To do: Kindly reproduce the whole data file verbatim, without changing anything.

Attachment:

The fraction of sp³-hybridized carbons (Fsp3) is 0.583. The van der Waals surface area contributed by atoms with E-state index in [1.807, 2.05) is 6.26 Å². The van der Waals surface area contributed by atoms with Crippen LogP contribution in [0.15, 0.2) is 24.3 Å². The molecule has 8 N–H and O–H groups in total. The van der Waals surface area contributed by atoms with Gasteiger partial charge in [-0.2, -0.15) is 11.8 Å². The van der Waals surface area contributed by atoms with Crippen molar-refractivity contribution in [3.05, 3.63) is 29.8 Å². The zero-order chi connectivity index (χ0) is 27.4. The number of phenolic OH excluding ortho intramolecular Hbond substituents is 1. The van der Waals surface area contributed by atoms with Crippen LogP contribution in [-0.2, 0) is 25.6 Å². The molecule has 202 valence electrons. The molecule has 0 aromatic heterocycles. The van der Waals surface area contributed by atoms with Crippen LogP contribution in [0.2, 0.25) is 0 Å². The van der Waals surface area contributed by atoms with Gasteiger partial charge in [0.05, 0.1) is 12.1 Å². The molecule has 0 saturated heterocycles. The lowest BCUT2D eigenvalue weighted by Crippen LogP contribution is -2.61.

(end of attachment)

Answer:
The fraction of sp³-hybridized carbons (Fsp3) is 0.583. The van der Waals surface area contributed by atoms with E-state index in [1.807, 2.05) is 6.26 Å². The van der Waals surface area contributed by atoms with Crippen LogP contribution in [0.15, 0.2) is 24.3 Å². The molecule has 8 N–H and O–H groups in total. The van der Waals surface area contributed by atoms with Gasteiger partial charge in [-0.2, -0.15) is 11.8 Å². The van der Waals surface area contributed by atoms with Crippen molar-refractivity contribution in [3.05, 3.63) is 29.8 Å². The zero-order chi connectivity index (χ0) is 27.4. The number of phenolic OH excluding ortho intramolecular Hbond substituents is 1. The van der Waals surface area contributed by atoms with Crippen LogP contribution in [-0.2, 0) is 25.6 Å². The molecule has 202 valence electrons. The molecule has 0 aromatic heterocycles. The van der Waals surface area contributed by atoms with Crippen LogP contribution in [0.2, 0.25) is 0 Å². The van der Waals surface area contributed by atoms with Gasteiger partial charge in [0.05, 0.1) is 12.1 Å². The molecule has 0 saturated heterocycles. The lowest BCUT2D eigenvalue weighted by Crippen LogP contribution is -2.61.